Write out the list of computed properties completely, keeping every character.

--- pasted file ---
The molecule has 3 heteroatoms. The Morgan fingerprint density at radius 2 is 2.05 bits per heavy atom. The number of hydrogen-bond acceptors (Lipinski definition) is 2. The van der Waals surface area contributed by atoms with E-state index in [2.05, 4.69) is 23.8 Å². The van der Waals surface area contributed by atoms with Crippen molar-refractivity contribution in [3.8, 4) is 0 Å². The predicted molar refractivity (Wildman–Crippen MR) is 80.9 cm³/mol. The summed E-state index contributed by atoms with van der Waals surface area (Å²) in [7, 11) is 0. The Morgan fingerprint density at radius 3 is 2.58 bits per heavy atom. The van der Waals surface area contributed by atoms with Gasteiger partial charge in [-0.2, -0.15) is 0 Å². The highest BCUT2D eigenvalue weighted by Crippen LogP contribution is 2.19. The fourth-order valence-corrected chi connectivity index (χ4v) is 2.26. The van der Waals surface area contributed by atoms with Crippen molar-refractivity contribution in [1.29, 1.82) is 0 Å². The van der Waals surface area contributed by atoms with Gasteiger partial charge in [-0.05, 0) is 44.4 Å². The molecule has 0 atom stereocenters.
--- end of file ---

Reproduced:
The molecule has 3 heteroatoms. The Morgan fingerprint density at radius 2 is 2.05 bits per heavy atom. The number of hydrogen-bond acceptors (Lipinski definition) is 2. The van der Waals surface area contributed by atoms with E-state index in [2.05, 4.69) is 23.8 Å². The van der Waals surface area contributed by atoms with Crippen molar-refractivity contribution in [3.8, 4) is 0 Å². The predicted molar refractivity (Wildman–Crippen MR) is 80.9 cm³/mol. The summed E-state index contributed by atoms with van der Waals surface area (Å²) in [7, 11) is 0. The Morgan fingerprint density at radius 3 is 2.58 bits per heavy atom. The van der Waals surface area contributed by atoms with Gasteiger partial charge in [-0.2, -0.15) is 0 Å². The highest BCUT2D eigenvalue weighted by Crippen LogP contribution is 2.19. The fourth-order valence-corrected chi connectivity index (χ4v) is 2.26. The van der Waals surface area contributed by atoms with Crippen molar-refractivity contribution in [1.29, 1.82) is 0 Å². The van der Waals surface area contributed by atoms with Gasteiger partial charge in [-0.05, 0) is 44.4 Å². The molecule has 0 atom stereocenters.